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Indian Prime Minister abandons farm laws 1yr after over criticism

By News Desk

In response to the yearnings of farmers and other stakeholders in the food sector, the Indian Prime Minister, Narendra Modi, dumped three controversial farm laws, a year after its passage following persistent unrest across the country.

Modi said that the three laws were repealed after efforts to explain it’s benefits to the stakeholders particularly the farmers who would be major drivers of the new development in the agriculture sector failed.

He made the announcement on Friday barely one year after the laws were introduced by the government to adjust activities within the agriculture sector towards increasing the revenue flow and making it a major employment avenue.

The Prime minister, during a national broadcast on the issue, said: “But despite several attempts to explain the benefits to the farmers, we have failed. On the occasion of Guru Purab, the government has decided to repeal the three farm laws”.

Modi’s announcement was said to have come as a shock to many of his cabinet members that have been steadfastly insisting that the laws were good for farmers and that there was no question of taking them back.

The minister’s declaration came on a day Sikhs, the dominant community in Punjab, were celebrating the birth anniversary of Guru Nanak, the founder of Sikhism.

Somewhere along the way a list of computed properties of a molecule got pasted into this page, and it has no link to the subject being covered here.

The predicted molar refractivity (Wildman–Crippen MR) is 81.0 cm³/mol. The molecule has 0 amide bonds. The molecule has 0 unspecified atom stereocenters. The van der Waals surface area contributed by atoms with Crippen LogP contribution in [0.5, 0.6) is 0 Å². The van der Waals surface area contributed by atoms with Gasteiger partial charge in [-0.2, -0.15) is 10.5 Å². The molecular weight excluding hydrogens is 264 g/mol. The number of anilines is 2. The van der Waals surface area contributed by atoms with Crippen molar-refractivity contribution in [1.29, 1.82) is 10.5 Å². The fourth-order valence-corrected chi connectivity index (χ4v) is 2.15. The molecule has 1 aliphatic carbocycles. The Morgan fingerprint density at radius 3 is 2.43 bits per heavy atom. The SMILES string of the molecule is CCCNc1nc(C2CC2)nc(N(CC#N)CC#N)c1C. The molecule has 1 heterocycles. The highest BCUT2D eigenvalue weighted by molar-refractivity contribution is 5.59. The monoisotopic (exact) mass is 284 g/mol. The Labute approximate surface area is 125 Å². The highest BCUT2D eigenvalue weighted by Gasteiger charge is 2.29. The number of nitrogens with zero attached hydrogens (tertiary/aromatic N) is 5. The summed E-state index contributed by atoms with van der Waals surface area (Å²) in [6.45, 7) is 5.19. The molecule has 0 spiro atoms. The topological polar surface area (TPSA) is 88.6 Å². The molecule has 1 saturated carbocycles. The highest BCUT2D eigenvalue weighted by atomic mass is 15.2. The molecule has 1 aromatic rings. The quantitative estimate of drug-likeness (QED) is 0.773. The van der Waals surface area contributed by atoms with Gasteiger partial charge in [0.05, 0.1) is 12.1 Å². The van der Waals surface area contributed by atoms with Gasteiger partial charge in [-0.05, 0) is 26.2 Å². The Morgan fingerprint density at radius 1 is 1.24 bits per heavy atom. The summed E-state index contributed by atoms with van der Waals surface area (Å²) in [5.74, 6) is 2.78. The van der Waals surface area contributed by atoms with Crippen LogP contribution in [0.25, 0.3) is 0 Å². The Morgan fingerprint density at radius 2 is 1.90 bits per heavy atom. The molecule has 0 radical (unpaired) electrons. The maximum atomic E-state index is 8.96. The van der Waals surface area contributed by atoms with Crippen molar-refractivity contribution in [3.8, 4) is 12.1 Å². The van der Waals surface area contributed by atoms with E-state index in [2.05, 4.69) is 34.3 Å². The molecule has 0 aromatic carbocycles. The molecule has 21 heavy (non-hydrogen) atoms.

Before the announcement, thousands of farmers had camped at Delhi’s borders since last November and dozens died from heat, cold, and after contracting Coronavirus.

The farmers claimed that the new law introduced by the government would allow the entry of private players into the sector and that would hurt their income, hence the decision to kick against it.

After the announcement, the farmers’ unions executives have described the twist as a huge victory for them and their members.

Meanwhile, experts have argued that the upcoming state elections in Punjab and Uttar Pradesh, both have a huge base of farmers, may have forced the decision.

The surprise announcement by the Prime minister marked a major sudden U-turn as the government had not taken any initiative to talk to farmers in recent months.

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